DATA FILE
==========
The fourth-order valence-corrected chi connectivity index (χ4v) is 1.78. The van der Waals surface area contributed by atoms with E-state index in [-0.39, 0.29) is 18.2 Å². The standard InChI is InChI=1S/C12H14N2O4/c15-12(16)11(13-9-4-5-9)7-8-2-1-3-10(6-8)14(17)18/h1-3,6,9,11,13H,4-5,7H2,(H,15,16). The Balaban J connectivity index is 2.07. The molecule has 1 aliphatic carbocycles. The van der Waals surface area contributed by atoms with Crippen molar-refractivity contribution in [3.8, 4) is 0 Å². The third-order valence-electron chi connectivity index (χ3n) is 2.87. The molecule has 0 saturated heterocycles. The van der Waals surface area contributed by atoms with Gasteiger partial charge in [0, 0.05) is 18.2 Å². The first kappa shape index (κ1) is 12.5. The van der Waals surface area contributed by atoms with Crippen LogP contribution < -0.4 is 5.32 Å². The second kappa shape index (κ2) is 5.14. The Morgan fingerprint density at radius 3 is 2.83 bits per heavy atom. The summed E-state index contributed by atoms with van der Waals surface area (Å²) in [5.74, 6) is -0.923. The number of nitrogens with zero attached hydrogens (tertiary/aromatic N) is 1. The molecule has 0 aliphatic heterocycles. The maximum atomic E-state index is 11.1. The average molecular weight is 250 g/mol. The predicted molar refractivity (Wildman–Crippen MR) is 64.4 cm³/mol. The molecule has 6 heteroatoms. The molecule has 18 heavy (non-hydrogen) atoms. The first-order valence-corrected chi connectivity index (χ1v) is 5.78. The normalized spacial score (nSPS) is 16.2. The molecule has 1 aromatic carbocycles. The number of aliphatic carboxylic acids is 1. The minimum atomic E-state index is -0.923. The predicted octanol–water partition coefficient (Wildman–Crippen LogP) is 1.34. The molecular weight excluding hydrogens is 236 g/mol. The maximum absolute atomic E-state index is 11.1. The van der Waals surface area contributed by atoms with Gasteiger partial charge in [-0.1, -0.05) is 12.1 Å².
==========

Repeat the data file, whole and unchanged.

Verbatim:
The fourth-order valence-corrected chi connectivity index (χ4v) is 1.78. The van der Waals surface area contributed by atoms with E-state index in [-0.39, 0.29) is 18.2 Å². The standard InChI is InChI=1S/C12H14N2O4/c15-12(16)11(13-9-4-5-9)7-8-2-1-3-10(6-8)14(17)18/h1-3,6,9,11,13H,4-5,7H2,(H,15,16). The Balaban J connectivity index is 2.07. The molecule has 1 aliphatic carbocycles. The van der Waals surface area contributed by atoms with Crippen molar-refractivity contribution in [3.8, 4) is 0 Å². The third-order valence-electron chi connectivity index (χ3n) is 2.87. The molecule has 0 saturated heterocycles. The van der Waals surface area contributed by atoms with Gasteiger partial charge in [0, 0.05) is 18.2 Å². The first kappa shape index (κ1) is 12.5. The van der Waals surface area contributed by atoms with Crippen LogP contribution < -0.4 is 5.32 Å². The second kappa shape index (κ2) is 5.14. The Morgan fingerprint density at radius 3 is 2.83 bits per heavy atom. The summed E-state index contributed by atoms with van der Waals surface area (Å²) in [5.74, 6) is -0.923. The number of nitrogens with zero attached hydrogens (tertiary/aromatic N) is 1. The molecule has 0 aliphatic heterocycles. The maximum atomic E-state index is 11.1. The average molecular weight is 250 g/mol. The predicted molar refractivity (Wildman–Crippen MR) is 64.4 cm³/mol. The molecule has 6 heteroatoms. The molecule has 18 heavy (non-hydrogen) atoms. The first-order valence-corrected chi connectivity index (χ1v) is 5.78. The normalized spacial score (nSPS) is 16.2. The molecule has 1 aromatic carbocycles. The number of aliphatic carboxylic acids is 1. The minimum atomic E-state index is -0.923. The predicted octanol–water partition coefficient (Wildman–Crippen LogP) is 1.34. The molecular weight excluding hydrogens is 236 g/mol. The maximum absolute atomic E-state index is 11.1. The van der Waals surface area contributed by atoms with Gasteiger partial charge in [-0.1, -0.05) is 12.1 Å².